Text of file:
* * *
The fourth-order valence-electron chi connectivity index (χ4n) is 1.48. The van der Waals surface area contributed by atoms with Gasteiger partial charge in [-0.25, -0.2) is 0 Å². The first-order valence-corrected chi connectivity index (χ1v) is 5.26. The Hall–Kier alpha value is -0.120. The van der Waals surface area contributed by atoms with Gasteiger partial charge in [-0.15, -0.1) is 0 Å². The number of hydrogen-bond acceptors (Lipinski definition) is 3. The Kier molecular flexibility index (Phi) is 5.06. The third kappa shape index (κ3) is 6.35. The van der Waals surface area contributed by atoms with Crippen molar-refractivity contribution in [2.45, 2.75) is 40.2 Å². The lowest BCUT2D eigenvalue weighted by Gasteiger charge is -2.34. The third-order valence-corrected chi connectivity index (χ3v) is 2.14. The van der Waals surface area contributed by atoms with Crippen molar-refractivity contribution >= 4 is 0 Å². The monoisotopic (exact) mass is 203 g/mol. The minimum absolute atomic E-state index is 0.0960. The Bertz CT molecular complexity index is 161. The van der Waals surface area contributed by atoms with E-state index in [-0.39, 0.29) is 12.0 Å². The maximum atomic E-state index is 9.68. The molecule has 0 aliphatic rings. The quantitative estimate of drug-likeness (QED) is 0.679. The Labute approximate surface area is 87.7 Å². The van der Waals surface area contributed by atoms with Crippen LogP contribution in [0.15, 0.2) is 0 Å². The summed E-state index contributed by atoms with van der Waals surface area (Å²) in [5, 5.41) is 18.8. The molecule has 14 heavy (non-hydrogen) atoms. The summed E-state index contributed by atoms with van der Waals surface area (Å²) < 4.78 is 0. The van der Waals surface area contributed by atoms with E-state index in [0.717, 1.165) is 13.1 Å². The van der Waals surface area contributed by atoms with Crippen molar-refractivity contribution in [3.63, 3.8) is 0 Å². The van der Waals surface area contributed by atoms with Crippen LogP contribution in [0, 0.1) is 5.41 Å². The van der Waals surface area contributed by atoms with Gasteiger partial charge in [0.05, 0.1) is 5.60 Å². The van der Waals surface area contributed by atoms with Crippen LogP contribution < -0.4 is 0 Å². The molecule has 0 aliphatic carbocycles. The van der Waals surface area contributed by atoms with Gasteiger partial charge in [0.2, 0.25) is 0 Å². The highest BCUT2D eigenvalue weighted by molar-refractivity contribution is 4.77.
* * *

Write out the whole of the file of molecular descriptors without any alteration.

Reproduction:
The fourth-order valence-electron chi connectivity index (χ4n) is 1.48. The van der Waals surface area contributed by atoms with Gasteiger partial charge in [-0.25, -0.2) is 0 Å². The first-order valence-corrected chi connectivity index (χ1v) is 5.26. The Hall–Kier alpha value is -0.120. The van der Waals surface area contributed by atoms with Gasteiger partial charge in [-0.15, -0.1) is 0 Å². The number of hydrogen-bond acceptors (Lipinski definition) is 3. The Kier molecular flexibility index (Phi) is 5.06. The third kappa shape index (κ3) is 6.35. The van der Waals surface area contributed by atoms with Crippen molar-refractivity contribution in [2.45, 2.75) is 40.2 Å². The lowest BCUT2D eigenvalue weighted by Gasteiger charge is -2.34. The third-order valence-corrected chi connectivity index (χ3v) is 2.14. The van der Waals surface area contributed by atoms with Crippen molar-refractivity contribution >= 4 is 0 Å². The monoisotopic (exact) mass is 203 g/mol. The minimum absolute atomic E-state index is 0.0960. The Bertz CT molecular complexity index is 161. The van der Waals surface area contributed by atoms with E-state index in [-0.39, 0.29) is 12.0 Å². The maximum atomic E-state index is 9.68. The molecule has 0 aliphatic rings. The quantitative estimate of drug-likeness (QED) is 0.679. The Labute approximate surface area is 87.7 Å². The van der Waals surface area contributed by atoms with Crippen LogP contribution in [0.15, 0.2) is 0 Å². The summed E-state index contributed by atoms with van der Waals surface area (Å²) in [5, 5.41) is 18.8. The molecule has 14 heavy (non-hydrogen) atoms. The summed E-state index contributed by atoms with van der Waals surface area (Å²) < 4.78 is 0. The van der Waals surface area contributed by atoms with E-state index in [0.717, 1.165) is 13.1 Å². The van der Waals surface area contributed by atoms with Crippen molar-refractivity contribution in [3.63, 3.8) is 0 Å². The van der Waals surface area contributed by atoms with Crippen LogP contribution in [0, 0.1) is 5.41 Å². The van der Waals surface area contributed by atoms with Gasteiger partial charge in [0.05, 0.1) is 5.60 Å². The van der Waals surface area contributed by atoms with Crippen LogP contribution < -0.4 is 0 Å². The molecule has 0 aliphatic carbocycles. The van der Waals surface area contributed by atoms with Gasteiger partial charge in [0.2, 0.25) is 0 Å². The highest BCUT2D eigenvalue weighted by molar-refractivity contribution is 4.77.